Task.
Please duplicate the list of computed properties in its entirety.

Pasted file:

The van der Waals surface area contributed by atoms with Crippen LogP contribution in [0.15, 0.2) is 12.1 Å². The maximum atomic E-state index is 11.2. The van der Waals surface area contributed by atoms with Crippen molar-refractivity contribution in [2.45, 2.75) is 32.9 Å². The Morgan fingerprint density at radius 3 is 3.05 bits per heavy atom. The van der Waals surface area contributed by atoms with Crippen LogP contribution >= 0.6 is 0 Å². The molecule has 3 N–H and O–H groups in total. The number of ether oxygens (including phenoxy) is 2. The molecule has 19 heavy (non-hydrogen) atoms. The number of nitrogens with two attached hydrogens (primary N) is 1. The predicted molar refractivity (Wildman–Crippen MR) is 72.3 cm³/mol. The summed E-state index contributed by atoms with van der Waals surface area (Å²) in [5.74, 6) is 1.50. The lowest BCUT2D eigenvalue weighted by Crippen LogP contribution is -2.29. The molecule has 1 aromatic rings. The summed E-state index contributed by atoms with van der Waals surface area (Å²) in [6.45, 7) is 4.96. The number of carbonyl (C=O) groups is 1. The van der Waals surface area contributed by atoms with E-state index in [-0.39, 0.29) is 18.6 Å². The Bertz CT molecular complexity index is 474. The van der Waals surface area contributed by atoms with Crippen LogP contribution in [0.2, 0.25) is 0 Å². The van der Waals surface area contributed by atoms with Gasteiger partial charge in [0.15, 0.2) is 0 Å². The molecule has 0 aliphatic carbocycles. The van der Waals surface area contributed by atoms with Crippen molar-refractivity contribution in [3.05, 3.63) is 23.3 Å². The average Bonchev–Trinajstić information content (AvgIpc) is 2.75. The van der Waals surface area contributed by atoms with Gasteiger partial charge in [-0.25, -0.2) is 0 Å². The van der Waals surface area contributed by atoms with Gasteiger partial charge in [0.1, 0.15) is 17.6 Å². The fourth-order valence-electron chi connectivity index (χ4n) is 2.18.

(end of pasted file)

The van der Waals surface area contributed by atoms with Crippen LogP contribution in [0.15, 0.2) is 12.1 Å². The maximum atomic E-state index is 11.2. The van der Waals surface area contributed by atoms with Crippen molar-refractivity contribution in [2.45, 2.75) is 32.9 Å². The Morgan fingerprint density at radius 3 is 3.05 bits per heavy atom. The van der Waals surface area contributed by atoms with Crippen LogP contribution >= 0.6 is 0 Å². The molecule has 3 N–H and O–H groups in total. The number of ether oxygens (including phenoxy) is 2. The molecule has 19 heavy (non-hydrogen) atoms. The number of nitrogens with two attached hydrogens (primary N) is 1. The predicted molar refractivity (Wildman–Crippen MR) is 72.3 cm³/mol. The summed E-state index contributed by atoms with van der Waals surface area (Å²) in [5.74, 6) is 1.50. The lowest BCUT2D eigenvalue weighted by Crippen LogP contribution is -2.29. The molecule has 1 aromatic rings. The summed E-state index contributed by atoms with van der Waals surface area (Å²) in [6.45, 7) is 4.96. The number of carbonyl (C=O) groups is 1. The van der Waals surface area contributed by atoms with E-state index in [-0.39, 0.29) is 18.6 Å². The Bertz CT molecular complexity index is 474. The van der Waals surface area contributed by atoms with Crippen LogP contribution in [0.2, 0.25) is 0 Å². The van der Waals surface area contributed by atoms with Gasteiger partial charge in [0.15, 0.2) is 0 Å². The molecule has 0 aliphatic carbocycles. The van der Waals surface area contributed by atoms with Crippen molar-refractivity contribution in [3.05, 3.63) is 23.3 Å². The average Bonchev–Trinajstić information content (AvgIpc) is 2.75. The van der Waals surface area contributed by atoms with Gasteiger partial charge in [-0.25, -0.2) is 0 Å². The van der Waals surface area contributed by atoms with Gasteiger partial charge in [0.1, 0.15) is 17.6 Å². The fourth-order valence-electron chi connectivity index (χ4n) is 2.18.